The atmosphere in London was amazing. It seems like all 10 million people there are completely engrossed in the Olympics. The double decker buses, the ads, the newspapers, the signs, the streets, the taxis, the Houses of Parliament, the Tower Bridge; everywhere you look: Olympics. And that’s not even mentioning the people walking around decked out in their countries� colors, wearing flags as capes, and chanting national songs. All the athletes walking or running around town couldn�t have hurt, either.
Everyone, the helpers, the random people, the athletes, even the police, was so extraordinarily friendly. I couldn�t believe how friendly everyone was in what was many times a chaotic mess always talking about the latest event, telling you the best way to get somewhere, or even just laughing together on packed subways.
Tickets for all of the events were sold out months in advance, and we decided to go only about three weeks ago, so we just went to the free events. We saw the women’s triathlon and the men’s race walk, which took place this past weekend. The triathlon was a lot fun; we watched them swim, then ran over to a different section and watched them bike, and then ran back to watch them run for the last part. It was even a photo finish after almost 2 hours! And honestly, I didn’t even know race walking was an Olympic sport until this trip, but we saw Guatemala win its first ever Olympic medal in that sport pretty neat.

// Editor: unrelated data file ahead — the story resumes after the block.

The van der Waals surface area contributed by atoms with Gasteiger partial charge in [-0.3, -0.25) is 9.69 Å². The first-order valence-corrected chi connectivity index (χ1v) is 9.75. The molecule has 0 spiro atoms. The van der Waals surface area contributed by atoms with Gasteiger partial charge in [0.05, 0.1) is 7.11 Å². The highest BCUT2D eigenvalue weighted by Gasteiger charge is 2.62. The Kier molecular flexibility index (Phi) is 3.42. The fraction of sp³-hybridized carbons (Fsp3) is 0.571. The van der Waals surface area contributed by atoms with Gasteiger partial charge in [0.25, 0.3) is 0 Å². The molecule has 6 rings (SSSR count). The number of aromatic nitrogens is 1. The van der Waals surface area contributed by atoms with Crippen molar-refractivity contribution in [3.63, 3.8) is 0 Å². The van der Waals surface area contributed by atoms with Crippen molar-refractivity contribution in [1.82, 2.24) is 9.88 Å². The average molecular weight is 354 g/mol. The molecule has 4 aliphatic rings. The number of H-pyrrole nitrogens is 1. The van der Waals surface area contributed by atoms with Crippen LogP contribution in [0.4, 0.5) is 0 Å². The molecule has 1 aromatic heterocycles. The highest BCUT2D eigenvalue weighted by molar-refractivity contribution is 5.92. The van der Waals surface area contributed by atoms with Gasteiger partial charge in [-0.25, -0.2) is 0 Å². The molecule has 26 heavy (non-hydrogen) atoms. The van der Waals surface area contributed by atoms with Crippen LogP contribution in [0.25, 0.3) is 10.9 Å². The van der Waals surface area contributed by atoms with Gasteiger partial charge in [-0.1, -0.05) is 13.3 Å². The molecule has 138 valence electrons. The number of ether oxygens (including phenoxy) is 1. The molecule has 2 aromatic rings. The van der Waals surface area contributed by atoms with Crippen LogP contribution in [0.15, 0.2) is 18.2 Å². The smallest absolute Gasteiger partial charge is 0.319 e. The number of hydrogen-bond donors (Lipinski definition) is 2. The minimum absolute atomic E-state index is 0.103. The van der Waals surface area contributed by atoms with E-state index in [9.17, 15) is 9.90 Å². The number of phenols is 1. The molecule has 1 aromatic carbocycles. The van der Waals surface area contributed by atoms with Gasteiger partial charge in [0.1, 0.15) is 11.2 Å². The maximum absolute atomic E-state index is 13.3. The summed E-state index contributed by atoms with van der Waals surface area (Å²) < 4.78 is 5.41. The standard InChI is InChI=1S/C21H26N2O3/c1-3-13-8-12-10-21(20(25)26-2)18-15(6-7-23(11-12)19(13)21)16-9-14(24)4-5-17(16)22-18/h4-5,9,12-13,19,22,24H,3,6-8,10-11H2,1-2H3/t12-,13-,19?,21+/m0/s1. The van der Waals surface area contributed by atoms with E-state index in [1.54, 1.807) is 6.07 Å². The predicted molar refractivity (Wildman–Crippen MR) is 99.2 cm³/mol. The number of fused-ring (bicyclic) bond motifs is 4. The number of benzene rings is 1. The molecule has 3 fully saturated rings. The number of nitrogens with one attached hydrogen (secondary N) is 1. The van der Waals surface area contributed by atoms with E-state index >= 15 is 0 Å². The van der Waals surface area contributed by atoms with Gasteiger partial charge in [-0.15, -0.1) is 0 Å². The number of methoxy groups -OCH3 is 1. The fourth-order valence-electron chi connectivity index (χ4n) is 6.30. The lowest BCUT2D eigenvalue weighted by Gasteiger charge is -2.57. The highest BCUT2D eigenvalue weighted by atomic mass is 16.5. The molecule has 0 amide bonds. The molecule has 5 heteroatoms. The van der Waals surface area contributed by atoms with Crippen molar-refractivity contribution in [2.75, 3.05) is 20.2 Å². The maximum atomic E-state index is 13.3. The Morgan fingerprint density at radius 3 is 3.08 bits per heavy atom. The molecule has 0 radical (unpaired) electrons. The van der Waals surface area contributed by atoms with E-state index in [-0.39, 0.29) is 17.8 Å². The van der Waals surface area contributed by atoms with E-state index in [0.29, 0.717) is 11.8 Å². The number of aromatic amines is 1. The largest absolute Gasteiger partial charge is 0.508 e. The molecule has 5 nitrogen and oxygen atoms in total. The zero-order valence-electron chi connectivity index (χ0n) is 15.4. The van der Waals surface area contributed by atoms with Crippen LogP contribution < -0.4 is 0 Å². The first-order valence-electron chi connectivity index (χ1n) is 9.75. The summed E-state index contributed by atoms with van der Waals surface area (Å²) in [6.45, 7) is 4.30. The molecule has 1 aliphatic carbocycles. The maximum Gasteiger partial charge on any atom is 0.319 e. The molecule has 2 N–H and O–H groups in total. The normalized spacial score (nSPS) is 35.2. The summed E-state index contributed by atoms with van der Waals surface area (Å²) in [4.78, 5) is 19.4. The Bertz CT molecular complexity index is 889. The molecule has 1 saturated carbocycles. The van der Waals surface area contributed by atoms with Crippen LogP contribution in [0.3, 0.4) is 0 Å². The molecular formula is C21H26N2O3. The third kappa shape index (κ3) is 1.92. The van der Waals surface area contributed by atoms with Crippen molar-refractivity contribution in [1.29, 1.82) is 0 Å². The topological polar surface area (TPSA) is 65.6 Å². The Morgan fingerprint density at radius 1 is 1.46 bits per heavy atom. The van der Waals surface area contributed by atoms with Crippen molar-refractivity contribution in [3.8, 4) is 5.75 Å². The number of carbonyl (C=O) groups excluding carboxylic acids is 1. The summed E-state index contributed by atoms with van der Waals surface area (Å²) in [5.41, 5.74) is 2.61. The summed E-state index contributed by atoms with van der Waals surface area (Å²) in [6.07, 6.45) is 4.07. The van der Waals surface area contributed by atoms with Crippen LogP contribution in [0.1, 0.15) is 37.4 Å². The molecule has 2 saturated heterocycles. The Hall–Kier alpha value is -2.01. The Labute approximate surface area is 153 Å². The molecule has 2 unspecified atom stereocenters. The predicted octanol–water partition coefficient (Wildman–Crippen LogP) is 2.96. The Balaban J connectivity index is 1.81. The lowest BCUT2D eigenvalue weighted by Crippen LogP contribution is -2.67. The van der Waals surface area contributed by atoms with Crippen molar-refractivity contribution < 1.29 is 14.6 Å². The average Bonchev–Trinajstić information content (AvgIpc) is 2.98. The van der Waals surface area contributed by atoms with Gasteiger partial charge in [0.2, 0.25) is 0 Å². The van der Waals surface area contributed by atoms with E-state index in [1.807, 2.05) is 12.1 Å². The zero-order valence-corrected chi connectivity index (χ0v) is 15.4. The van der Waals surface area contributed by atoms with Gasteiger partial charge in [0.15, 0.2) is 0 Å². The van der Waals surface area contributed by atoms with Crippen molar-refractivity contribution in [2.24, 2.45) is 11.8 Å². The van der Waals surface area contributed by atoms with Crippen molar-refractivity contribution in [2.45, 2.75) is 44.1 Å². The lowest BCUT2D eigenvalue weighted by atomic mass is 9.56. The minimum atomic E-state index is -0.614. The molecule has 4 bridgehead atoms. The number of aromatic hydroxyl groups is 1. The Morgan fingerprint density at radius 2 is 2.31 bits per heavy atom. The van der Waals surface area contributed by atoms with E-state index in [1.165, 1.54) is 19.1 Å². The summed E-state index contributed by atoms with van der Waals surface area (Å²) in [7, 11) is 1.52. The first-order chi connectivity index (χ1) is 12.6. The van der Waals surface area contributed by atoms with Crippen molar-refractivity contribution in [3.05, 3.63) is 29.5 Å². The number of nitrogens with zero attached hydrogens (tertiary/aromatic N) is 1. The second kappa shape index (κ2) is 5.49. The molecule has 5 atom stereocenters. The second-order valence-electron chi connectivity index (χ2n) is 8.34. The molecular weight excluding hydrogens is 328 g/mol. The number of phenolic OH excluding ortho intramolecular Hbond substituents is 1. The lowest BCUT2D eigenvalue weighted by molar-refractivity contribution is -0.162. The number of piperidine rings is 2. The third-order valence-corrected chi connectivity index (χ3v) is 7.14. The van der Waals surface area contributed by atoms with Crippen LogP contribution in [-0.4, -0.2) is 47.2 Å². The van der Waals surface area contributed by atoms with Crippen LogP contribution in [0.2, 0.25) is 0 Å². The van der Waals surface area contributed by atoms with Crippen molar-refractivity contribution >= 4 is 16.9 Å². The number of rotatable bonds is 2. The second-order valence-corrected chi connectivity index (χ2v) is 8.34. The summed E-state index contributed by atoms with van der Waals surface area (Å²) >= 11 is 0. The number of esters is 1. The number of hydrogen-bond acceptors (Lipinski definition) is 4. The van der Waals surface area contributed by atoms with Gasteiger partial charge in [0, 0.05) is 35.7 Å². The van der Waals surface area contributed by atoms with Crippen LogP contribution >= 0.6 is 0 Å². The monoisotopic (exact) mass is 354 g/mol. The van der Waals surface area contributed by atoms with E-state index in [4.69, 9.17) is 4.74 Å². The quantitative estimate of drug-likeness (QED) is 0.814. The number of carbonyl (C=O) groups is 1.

The rest of the time we watched the Olympics at the live viewing sites scattered around the city. Some are huge; you even have to go through something kind of like airport security to get in. In addition to the five huge screens, there are food stands, concerts, all sorts of games, and even a zip line scattered throughout the site. While watching the Mexico-Senegal football (soccer) match, it would start raining on TV at the game, and 5 minutes later it would start raining on us. Then it would be sunny on TV and, sure enough, 5 minutes later the sun would come out where we were.
If you didn’t watch the match, it was a really good game, 4-2 Mexico in overtime. One of the players, Hector Herrera, was cleated in the face. Later that night, Mario and I were walking around the mall, and Mario, who happens to be Mexican, all of a sudden started rattling off in Spanish to some official-looking people. Turns out he recognized the football coach of the Mexican National Team. Then less than a minute later we met Hector Herrera, still with cleat marks on his face.
It was definitely a weekend I’ll remember forever.